- Take part in the elk/agriculture conflict hunt as a hunter
- When and where is the elk/agriculture conflict hunt?
- How do I get the elk/agriculture conflict hunt on my farm?
- Assessment and review
Take part in the elk/agriculture conflict hunt as a hunter
You are automatically on the list of candidates for the conflict hunt if you:
- were unsuccessful in the Permit Hunt Authorization (PHA) draw;
- did not receive an elk PHA in the past 2 years; and
- did not receive an elk/agriculture conflict permit in the past.
Conservation officers will contact hunters on the randomized PHA list to confirm if they want to take part in the hunt. We contact hunters through the email address they provided during the PHA application process.
The Government of Yukon also works with the Champagne and Aishihik First Nation, Kwanlin Dün First Nation and Ta’an Kwäch’än Council to identify hunters to take part in the conflict hunt.
If you are contacted
If you agree to take part in the elk/agriculture conflict hunt, you will need to:
- attend the elk/agriculture conflict hunt mandatory briefing;
- be issued a Wildlife Act permit from a conservation officer detailing the conditions that apply to the conflict hunt, including the time, location, and sex and age of the animal;
- get an elk seal or have one available; and
- be ready to hunt within 24 hours of receiving notification.
If you can't meet the time and permit requirements, conservation officers will contact the next hunter on the list. More than one hunter can get a permit to hunt in the same period.
If you get a permit, you will not be eligible to take part in the elk/agriculture conflict hunt in future years.
You must hunt in a safe manner and make every effort to minimize property damage or injuries to elk that you aren't harvesting.
Obtaining permission from residents
You must obtain permission:
- from occupants of residences within 1 kilometre of any location where you will hunt;
- even if the residence will be empty at the time of the hunt.
- provide information about residences; and
- assist with written permissions in advance.
Get an approved template.
Will the elk/agriculture conflict hunt affect my permit hunt application next year?
No. The elk/agriculture conflict hunt is separate from the elk PHA process. Getting a permit for a conflict hunt doesn't in any way affect your PHA weighting or eligibility.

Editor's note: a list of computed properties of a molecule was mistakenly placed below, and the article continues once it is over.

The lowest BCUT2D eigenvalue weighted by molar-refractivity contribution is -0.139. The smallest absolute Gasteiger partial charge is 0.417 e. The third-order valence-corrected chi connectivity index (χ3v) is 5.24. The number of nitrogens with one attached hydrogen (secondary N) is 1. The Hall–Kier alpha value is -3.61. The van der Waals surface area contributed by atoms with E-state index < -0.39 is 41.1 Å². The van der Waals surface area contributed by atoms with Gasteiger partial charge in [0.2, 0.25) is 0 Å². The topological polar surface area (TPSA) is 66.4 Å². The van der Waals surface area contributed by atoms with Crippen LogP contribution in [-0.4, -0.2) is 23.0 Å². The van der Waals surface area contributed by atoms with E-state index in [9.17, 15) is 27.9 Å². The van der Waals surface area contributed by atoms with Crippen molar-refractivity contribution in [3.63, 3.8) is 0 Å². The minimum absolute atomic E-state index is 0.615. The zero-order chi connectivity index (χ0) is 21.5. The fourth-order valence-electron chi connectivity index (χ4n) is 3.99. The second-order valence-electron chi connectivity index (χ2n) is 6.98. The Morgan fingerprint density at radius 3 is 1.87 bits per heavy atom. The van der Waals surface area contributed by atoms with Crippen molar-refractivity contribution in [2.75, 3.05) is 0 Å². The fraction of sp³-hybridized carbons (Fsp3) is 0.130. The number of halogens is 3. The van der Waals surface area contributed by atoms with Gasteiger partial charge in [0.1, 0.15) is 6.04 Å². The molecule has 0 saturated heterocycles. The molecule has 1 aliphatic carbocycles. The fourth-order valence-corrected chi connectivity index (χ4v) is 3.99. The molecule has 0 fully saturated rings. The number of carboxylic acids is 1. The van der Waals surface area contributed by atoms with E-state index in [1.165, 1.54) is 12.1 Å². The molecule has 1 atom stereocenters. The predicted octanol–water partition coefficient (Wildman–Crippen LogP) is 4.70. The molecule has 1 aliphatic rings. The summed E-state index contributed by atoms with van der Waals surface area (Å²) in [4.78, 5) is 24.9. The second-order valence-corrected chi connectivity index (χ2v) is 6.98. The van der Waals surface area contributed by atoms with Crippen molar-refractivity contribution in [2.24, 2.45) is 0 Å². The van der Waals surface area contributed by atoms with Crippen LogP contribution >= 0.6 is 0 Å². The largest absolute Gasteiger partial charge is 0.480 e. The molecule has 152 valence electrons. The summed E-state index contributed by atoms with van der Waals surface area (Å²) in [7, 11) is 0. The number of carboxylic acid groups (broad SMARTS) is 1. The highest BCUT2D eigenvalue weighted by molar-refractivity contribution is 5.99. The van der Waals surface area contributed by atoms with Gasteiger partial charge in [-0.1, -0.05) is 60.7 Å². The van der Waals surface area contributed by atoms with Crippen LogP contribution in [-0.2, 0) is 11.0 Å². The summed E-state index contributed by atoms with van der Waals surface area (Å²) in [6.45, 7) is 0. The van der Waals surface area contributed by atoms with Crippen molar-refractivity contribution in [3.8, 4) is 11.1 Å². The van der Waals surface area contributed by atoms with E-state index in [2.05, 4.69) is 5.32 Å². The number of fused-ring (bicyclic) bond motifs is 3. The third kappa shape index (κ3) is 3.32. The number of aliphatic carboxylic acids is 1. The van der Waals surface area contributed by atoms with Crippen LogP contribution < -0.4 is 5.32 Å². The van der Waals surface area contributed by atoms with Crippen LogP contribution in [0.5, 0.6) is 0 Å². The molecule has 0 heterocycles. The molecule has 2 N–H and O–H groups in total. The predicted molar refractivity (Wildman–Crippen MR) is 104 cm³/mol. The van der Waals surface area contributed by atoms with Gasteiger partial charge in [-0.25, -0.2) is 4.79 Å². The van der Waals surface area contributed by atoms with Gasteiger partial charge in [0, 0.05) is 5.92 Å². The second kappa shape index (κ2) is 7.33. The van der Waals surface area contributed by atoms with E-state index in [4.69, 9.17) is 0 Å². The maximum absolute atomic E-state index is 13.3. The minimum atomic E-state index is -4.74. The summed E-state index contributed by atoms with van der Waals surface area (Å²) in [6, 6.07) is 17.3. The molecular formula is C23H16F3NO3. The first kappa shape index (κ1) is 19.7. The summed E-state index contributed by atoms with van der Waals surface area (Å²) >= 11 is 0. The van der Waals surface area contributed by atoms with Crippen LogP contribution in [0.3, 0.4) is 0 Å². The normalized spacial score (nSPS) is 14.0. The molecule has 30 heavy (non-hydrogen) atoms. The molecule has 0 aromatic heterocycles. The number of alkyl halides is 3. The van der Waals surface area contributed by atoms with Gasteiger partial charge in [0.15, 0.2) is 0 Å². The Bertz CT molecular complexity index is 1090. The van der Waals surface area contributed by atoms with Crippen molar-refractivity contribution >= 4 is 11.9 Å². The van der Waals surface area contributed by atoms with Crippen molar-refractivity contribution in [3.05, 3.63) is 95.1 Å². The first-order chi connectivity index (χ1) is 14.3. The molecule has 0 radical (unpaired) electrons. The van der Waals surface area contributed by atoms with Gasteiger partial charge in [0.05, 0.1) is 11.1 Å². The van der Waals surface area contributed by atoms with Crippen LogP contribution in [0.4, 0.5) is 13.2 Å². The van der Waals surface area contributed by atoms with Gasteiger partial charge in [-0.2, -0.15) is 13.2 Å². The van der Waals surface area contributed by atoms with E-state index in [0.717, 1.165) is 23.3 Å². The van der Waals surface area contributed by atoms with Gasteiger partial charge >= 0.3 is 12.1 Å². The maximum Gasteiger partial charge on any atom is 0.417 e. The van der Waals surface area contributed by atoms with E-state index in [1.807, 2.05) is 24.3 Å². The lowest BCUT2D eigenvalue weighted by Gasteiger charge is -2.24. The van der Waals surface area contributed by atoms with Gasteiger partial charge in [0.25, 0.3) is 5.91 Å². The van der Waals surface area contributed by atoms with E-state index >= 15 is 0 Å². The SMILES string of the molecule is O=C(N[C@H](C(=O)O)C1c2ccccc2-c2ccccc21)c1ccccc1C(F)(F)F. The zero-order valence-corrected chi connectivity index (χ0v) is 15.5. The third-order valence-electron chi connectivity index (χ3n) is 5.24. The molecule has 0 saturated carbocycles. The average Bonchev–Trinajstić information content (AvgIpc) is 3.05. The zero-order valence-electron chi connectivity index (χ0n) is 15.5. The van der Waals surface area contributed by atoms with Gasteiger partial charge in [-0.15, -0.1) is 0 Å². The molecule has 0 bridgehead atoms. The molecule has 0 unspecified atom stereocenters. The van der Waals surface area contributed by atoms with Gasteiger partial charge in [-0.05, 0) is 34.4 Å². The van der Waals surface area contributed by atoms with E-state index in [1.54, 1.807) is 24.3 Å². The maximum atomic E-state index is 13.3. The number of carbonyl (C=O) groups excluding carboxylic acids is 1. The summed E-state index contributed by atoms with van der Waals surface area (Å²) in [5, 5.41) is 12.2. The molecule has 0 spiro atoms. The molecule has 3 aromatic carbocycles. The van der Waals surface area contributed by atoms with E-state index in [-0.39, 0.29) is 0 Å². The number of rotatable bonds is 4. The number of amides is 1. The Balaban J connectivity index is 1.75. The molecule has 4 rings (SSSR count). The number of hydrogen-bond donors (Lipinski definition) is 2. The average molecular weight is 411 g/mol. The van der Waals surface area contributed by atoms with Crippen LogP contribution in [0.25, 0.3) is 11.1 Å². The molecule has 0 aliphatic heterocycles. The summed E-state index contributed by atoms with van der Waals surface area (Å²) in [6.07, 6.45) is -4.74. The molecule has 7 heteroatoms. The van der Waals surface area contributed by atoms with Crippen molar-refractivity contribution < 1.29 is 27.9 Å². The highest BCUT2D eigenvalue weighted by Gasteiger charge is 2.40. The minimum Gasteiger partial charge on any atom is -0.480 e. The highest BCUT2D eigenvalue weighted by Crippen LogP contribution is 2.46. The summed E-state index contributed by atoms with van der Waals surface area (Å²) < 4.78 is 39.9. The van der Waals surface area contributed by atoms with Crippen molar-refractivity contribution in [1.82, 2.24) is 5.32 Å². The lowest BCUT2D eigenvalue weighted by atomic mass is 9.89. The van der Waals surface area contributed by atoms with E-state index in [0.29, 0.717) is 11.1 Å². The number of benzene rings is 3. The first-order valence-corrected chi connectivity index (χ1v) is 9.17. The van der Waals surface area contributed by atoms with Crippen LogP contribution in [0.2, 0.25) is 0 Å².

When and where is the elk/agriculture conflict hunt?
When is the hunt?
Due to the nature of elk/agriculture conflicts, we will identify opportunities as they arise. Hunts may come into effect on short notice at any time of the year.
Conditioning wildlife works best with larger groups of animals, so a minimum number of elk must be present for more than 24 hours before the hunt may occur. This can be 5 bulls, 10 cows or calves, or a mixed group of 10. Conservation officers will address concerns related to fewer elk or individual animals on a case-by-case basis.
Where can the hunt take place?
The elk/agriculture conflict hunt can occur in:
- land parcels within an identified zone in the Takhini Valley;
- lands where there is a legal ability to hunt;
- commercial agricultural properties; and
- land parcels where mitigation action against elk is ongoing and recent with methods such as:
- electric fencing;
- securing and protecting harvested crops from elk damage;
- hazing techniques like sound deterrents, dogs and silhouettes; or
- any other approved actions found in the Management plan for elk in Yukon 2016.
Areas not eligible for the elk/agriculture conflict hunt
- Agricultural properties where:
- we have told owners of potential elk conflict; but
- the owners haven't managed attractants.
- Grazing lands or properties with non-cultivated grass.
- Areas outside of the zone identified for elk/agricultural conflict hunts.
How do I get the elk/agriculture conflict hunt on my farm?
For a hunt to take place, Government of Yukon staff need to be sure that a hunt will encourage elk to avoid the area.
To get an elk/agriculture conflict hunt on your farm:
- Contact a conservation officer at 1-800-661-0525.
- Provide details including:
- elk locations;
- potential hazards; and
- other relevant information.
The Government of Yukon may do an investigation to find out if you're eligible.
If your request for an elk/agriculture hunt is successful, you can assist the hunter by providing information about:
- elk locations;
- residents’ permissions;
- potential safety hazards;
- elk behaviour; and
- any information to help identify key elk for harvest.
Assessment and review
The Government of Yukon will track harvest numbers and locations to evaluate the effectiveness of the elk/agriculture conflict hunt.
We will determine the success of this approach through ongoing collaboration between:
- all Government of Yukon branches involved;
- First Nations governments;
- renewable resources councils;
- the Yukon Fish and Game Association;
- the agriculture industry; and
- individual farmers.
The elk/agriculture working group identified in the Management plan for elk in Yukon 2016 will take part in this evaluation. The working group will give advice and recommendations on how effective the conflict hunt is to the Government of Yukon.
For questions about the elk/agriculture conflict hunt, email firstname.lastname@example.org or phone: 867-667-8005 or toll free in Yukon: 1-800-661-0408, ext. 8005.